View Full Version : Multiplayer ports confusing??

03-26-2012, 03:26 PM
How is it that some multiplayer games are easy to play in multiplayer like for instance:
1. League of legends
2. Battlefield 3
3. Counter-strike
4. Team Fortress 2
5. Left 4 Dead 1-2
6. Mass Effect 3
7. Crysis 2

but games like
1. Assassins Creed brotherhood/revelations
2. Grand theft auto IV
3. Modern Warfare 2-3

Are very strict about which ports are open, and if they aren't open you cannot play multiplayer(or very difficult to join). I can't figure out to open mine even after reading thousands of guide and tips, they just doesn't open.

Why does it differ so much?

03-26-2012, 03:48 PM
Well... how to put it...

For starters, your router will by default be 100% fine sending out information on any port whatsoever. Whenever you send out a request on that port, it usually accepts that information coming back so long as the sender is identified as the same person you sent the original request out to.

The issue is when you want to host a game. Hosting a game will require people to connect to your computer through one of these ports, but here's the problem; You did not send out a request on that port, you will randomly be receiving an "I want to connect!" request on that port. You have no method of knowing if this is an innocent game client wanting to play the same game as you, or a hacker attempting to cause a buffer overflow on that port, and using a new exploit, possibly gain elevated access to your system.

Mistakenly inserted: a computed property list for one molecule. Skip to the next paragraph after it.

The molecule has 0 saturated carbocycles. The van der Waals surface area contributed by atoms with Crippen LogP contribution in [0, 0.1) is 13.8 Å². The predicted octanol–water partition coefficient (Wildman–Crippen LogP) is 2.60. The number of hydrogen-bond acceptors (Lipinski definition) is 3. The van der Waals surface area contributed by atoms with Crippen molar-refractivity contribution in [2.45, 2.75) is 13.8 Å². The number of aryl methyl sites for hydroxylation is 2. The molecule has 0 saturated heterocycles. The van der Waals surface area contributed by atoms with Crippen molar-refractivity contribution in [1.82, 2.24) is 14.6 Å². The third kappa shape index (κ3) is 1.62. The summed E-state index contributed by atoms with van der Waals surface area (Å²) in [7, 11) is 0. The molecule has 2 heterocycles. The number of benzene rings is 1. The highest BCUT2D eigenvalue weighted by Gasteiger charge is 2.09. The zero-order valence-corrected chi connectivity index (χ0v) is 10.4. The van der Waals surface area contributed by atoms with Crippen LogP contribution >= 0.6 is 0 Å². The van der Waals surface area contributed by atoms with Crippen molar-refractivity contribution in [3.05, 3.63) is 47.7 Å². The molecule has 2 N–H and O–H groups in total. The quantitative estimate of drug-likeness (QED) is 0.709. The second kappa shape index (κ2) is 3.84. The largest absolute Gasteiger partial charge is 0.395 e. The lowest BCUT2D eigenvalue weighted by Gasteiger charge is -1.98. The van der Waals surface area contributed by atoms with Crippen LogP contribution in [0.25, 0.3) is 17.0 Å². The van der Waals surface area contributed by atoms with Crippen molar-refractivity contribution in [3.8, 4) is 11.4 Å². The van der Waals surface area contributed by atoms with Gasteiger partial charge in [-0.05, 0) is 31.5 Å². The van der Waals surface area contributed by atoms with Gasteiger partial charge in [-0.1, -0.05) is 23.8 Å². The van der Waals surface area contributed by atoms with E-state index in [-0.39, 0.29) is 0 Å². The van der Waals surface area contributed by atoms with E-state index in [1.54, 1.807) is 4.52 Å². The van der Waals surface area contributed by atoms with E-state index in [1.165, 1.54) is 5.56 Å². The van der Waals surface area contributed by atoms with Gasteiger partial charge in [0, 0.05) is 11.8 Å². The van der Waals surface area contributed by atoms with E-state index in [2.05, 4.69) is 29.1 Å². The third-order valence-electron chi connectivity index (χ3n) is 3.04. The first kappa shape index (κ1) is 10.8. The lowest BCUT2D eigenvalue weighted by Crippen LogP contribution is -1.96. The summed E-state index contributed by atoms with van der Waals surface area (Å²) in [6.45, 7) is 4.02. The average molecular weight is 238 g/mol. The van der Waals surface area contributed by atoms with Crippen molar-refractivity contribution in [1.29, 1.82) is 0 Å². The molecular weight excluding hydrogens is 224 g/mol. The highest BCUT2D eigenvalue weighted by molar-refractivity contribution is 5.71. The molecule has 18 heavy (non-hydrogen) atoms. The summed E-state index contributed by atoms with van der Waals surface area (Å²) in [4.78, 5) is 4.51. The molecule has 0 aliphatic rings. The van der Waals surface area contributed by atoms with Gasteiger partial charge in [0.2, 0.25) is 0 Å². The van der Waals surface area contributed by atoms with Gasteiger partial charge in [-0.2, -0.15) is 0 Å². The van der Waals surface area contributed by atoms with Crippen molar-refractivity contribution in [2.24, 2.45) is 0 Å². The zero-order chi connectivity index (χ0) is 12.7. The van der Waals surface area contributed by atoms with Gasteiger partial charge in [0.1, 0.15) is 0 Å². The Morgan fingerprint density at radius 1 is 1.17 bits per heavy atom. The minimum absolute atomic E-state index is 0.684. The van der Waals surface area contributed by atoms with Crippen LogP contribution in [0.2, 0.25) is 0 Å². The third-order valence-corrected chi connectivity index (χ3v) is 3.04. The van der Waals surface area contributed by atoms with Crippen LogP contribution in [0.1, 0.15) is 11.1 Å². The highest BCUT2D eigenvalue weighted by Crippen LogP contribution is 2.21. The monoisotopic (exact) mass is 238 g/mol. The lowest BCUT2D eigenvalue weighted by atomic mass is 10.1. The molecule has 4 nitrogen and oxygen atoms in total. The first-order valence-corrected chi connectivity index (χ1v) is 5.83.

Now that you understand why Ports are not opened by default: Why are some games harder to JOIN? Because you're going to be sending out requests to join a server, so the incomming traffic won't be blocked, what's the real problem?

Well there's 2 ways this can be a problem: One is if the game is coded to make use of P2P networking; which is where a client can send data directly to another client without first going through the server, the server has dished out the IP addresses to all the clients. It's a rather uncommon tactic, but I've seen it.

The other thing is if the game is designed to handle host-cancelling. Meaning, if the host leaves the game, can the game designate a new host: In that case, even someone who joined originally needs to have the ports open so that if they get chosen as the host, they can host the game. This is far more common, and is probably what you see with MW2 and 3. (Can't vouch for the other titles)